Citibank EBT Services had its share of ups and downs this week: There was more bad news from New York courts, but some good news from north of the border.
On Monday, the New York State Supreme Court issued a ruling that halted New York's plans for an electronic benefits transfer pilot that Citibank was implementing.
Citibank was selected in February 1996 as EBT provider for the Northeast Coalition, a consortium of seven states.
But two rivals for the EBT business challenged the process by which Citibank was selected, and four months ago the state Supreme Court overturned the contract.
The decision handed down Monday said New York must stop working with Citibank until an appeals court rules in November.
Citibank, the U.S. leader in the burgeoning EBT business, has contracts in 27 states. But if the money-center bank loses on appeal, it may lose its lucrative New York contract, and the state may be forced to rebid the project.
Citibank's seven-year contract to deliver public assistance through plastic cards, point-of-sale terminals, and automated teller machines is estimated to be worth $1 billion.
The challengers-the Check Cashers Association of New York and Transactive Corp.-were pleased with their latest victory.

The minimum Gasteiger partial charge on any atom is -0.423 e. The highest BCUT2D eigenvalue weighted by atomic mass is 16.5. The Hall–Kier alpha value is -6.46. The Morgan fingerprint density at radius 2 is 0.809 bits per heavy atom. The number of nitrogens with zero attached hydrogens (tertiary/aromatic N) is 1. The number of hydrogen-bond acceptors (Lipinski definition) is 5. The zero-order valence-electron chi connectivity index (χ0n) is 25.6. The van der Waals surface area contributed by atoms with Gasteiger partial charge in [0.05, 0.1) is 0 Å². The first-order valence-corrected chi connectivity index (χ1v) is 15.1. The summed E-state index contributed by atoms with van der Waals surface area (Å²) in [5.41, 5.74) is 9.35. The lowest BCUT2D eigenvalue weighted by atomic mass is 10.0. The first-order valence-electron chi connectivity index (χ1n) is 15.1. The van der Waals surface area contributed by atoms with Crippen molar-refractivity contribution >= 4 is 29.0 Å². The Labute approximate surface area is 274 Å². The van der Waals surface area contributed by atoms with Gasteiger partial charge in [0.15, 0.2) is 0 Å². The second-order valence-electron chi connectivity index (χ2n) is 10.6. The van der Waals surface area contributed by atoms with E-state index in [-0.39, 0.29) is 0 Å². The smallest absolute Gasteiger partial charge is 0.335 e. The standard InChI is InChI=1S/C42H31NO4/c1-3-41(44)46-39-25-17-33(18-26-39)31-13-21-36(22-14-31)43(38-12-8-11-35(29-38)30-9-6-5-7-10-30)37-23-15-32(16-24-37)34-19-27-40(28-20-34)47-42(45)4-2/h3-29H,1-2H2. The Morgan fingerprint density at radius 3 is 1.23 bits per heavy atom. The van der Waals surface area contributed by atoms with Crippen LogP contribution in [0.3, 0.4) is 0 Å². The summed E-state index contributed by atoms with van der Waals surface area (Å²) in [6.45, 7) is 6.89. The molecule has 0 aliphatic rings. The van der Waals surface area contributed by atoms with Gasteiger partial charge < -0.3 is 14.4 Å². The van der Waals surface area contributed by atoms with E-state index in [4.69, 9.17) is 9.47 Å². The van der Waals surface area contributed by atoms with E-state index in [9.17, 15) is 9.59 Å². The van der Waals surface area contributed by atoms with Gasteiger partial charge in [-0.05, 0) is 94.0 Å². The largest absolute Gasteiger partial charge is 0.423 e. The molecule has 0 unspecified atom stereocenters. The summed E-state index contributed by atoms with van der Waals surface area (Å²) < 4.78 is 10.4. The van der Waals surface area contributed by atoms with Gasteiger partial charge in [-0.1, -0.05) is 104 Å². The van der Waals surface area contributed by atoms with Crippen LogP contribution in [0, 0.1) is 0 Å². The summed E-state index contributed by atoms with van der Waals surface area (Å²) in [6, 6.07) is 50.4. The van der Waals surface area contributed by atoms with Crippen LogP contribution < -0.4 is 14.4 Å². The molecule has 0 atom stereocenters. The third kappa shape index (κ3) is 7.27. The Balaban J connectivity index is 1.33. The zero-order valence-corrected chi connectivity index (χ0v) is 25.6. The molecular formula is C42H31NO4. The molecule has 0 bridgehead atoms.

"This order to stop work is extremely significant," said Marc Palazzo, a spokesman for Transactive. "This reaffirms the court's earlier decision determining the procurement was invalid."
Transactive, of Austin, Tex., runs the largest EBT program in the country. The program is based in Texas.
Marc MacKenzie, executive director of Citicorp's global cash management services, said the court decision would not affect EBT activities in other states. Mr. Palazzo disagreed, contending the ruling applies to all states in the consortium.
The issue is significant because New York-with by far the most benefits recipients of any state in the coalition-provides the volume needed to significantly lower pricing for the group.
Robert O'Connor, Connecticut's EBT project manager, said his state's contract with Citibank "is valid" despite the court ruling. Connecticut's program went live in February. By October rollout should be completed.
If New York must leave the coalition, "we would lose certain tier pricing, but we'd still be well within our budget," Mr. O'Connor said.
Massachusetts began its rollout of the Citibank EBT program in April. Vermont, New Hampshire, Rhode Island, and Maine are in various planning stages.
While legal wrangling may shave Citibank's stateside lead in EBT, a new contract abroad is in the offing.
Citibank plans to announce this week a contract in a major Canadian city that will encompass benefits delivery and biometric identification.
Citibank plans to open a data center in Canada and will actively pursue EBT business in the provinces, a bank source said.